Market Share & Size

Published: Aug 26, 2016
Last Updated: Feb 10, 2019
Print Full Guide

Both market size and market share held by competitors are key factors when assessing the competitive environment. Keep in mind that there is no single source of market size and market share data. Market information is usually pieced together from various sources and is not often readily available for niche or emerging industries. One strategy is to combine a competitor's name or a comparable, established industry with the term market share in article databases or read market research reports. You will need to identify and describe your market – who your customers are and what the demand is for your products and services.

Library Resources

Access to the following sources may be available through your local public or academic library. For information on how to obtain a library card, and for additional information on using libraries in BC, please visit our Getting Access to Library Resources page.

ABI/INFORM Collection

How to access: If you are a UBC student, staff, faculty or in-person library visitor you can access this resource.

Created by ProQuest this database contains full-text articles from over 1,000 business magazines and journals that track business conditions, trends, management techniques, corporate strategies, and industry-specific topics.

  • Saxena, H. (2016). Put me in sync, coach! Ivey Business Journal Online, 1.

"Coaching works because coaches can aggregate feedback from all stakeholders and objectively play it back as an outsourced provider of absolute candour, something that is not typically available from reporting lines (up or down the line). At the end of the day, of course, success depends upon the coachee's willingness to be coached."

  • Mihiotis, A., & Argirou, N. (2016). Coaching: From challenge to opportunity. The Journal of Management Development, 35(4), 448-463.

The purpose of this paper is to present coaching opportunities and applications in the workplace as well as to point out that organizations that want to leverage the benefits of coaching must be mature enough to have certain processes and practices in place.

Business Source Ultimate

How to access: If you are a UBC student, staff, faculty or in-person library visitor you can access this resource. Otherwise, contact your local library to see if they provide access.

Includes financial data, books, videos, company profiles, SWOT analyses, industry profiles, country reports, market research reports and case studies.  Also includes information on industry trends, forecasts, outlooks, competitors, how to run a specific business and much more.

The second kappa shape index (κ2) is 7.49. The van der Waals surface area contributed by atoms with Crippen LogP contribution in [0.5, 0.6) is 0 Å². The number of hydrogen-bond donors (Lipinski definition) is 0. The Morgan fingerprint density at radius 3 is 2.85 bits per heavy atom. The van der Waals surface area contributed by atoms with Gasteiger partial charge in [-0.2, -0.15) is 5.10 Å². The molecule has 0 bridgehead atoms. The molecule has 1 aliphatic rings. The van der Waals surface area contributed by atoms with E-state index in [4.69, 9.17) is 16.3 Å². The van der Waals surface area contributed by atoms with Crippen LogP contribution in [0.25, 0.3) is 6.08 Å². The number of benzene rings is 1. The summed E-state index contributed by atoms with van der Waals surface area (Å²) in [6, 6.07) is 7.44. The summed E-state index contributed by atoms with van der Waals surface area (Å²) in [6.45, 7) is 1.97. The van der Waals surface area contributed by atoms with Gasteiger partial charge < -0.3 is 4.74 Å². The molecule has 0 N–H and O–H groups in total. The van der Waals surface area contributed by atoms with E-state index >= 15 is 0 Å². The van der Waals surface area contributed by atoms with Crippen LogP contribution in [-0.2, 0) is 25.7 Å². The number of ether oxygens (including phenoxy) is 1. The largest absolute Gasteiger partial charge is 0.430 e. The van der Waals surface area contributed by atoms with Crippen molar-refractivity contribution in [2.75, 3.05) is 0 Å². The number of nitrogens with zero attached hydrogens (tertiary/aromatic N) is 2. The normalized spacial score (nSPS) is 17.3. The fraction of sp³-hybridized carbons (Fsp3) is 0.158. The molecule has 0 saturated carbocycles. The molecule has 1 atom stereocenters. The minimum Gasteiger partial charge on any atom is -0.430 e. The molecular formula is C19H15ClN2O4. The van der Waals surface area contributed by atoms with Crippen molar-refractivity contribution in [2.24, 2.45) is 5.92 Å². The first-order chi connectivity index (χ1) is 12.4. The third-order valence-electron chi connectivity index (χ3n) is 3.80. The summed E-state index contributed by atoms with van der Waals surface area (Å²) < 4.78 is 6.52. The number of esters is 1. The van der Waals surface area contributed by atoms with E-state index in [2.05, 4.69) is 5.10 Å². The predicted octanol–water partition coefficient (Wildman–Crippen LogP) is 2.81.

• Scott, A., & Scotton, N. (2016). What's your potential? Coaching helps clients be the best they can be - but to do what? And in what ways does it manifest itself in clients, organisations and in us, the coaches?. Coaching At Work, 11(4), 21.

Topics covered include the benefits that people and organizations can get from coaching, the way in which coaching manifest itself in clients, organizations and in coaches, and how potential should be measured.

  • Fuller, G. (2016). Internal coaching: if the shoe fits. Coaching At Work, 11(4), 31-35.

The article focuses on the growing popularity of internal coaching as more companies are recognizing the value of having highly trained internal coaches. Topics covered include some notable companies using internal coaches, the positive outlook for in-house coaches, and the pros and cons of in-house coaching.

  • Merrick, L. (2016). What is this: mentoring or coaching?. Coaching At Work, 11(4), 55.

The article offers a look at a trend wherein some mentoring programmes are adopting a more tangible coaching approach under the guise of mentoring. Topics covered the characteristics of coaching/mentoring programmes, such as the shorter timescale for the programme, and the pros and cons of the approach.

eMarketer

How to access: If you are a UBC student, staff, faculty or in-person library visitor you can access this resource. Or, contact your local public or academic library for their access details.

Global market research and trend analysis database that focuses on Internet, e-business, online marketing, media, and emerging technologies.

  • Greatest Benefit of Receiving Business Coaching* According to Small-Business Owners Worldwide**, Sep 2015 (% of respondents)

UBC Library Business Databases

How to access: If you are a UBC student, staff, faculty or in-person library visitor you may have access to business databases through the David Lam Management Research Library and Canaccord Learning Commons through the links below.

Full Listing By Title or Full Listing By Subject

There are two different ways to identify databases, use 'by title' if you already know the name. Otherwise, you can use the list 'by subject' to find starting places for doing market research, finding articles or researching companies. To learn more about how you can access library resources if you are a community user or temporary visitor check out the UBC Library Community Users & Visitors Guide. Community users and temporary visitors may have additional access restrictions to specific databases because of license agreements.

IBISWorld Industry Reports

How to access: If you are a UBC student, staff, faculty or in-person library visitor you can access this resource.

IBISWorld research is an independent, professional publisher of high-quality market research reports. These reports analyze the underlying structure and external forces that drive an industry.


Try Primary Research

The main point of this guide is to introduce you to a wide range of secondary market research resources but keep in mind there is great value in analyzing other information including:

  • Advertising, blogs and sales brochures
  • Your personal network and employees
  • Direct observation and interviews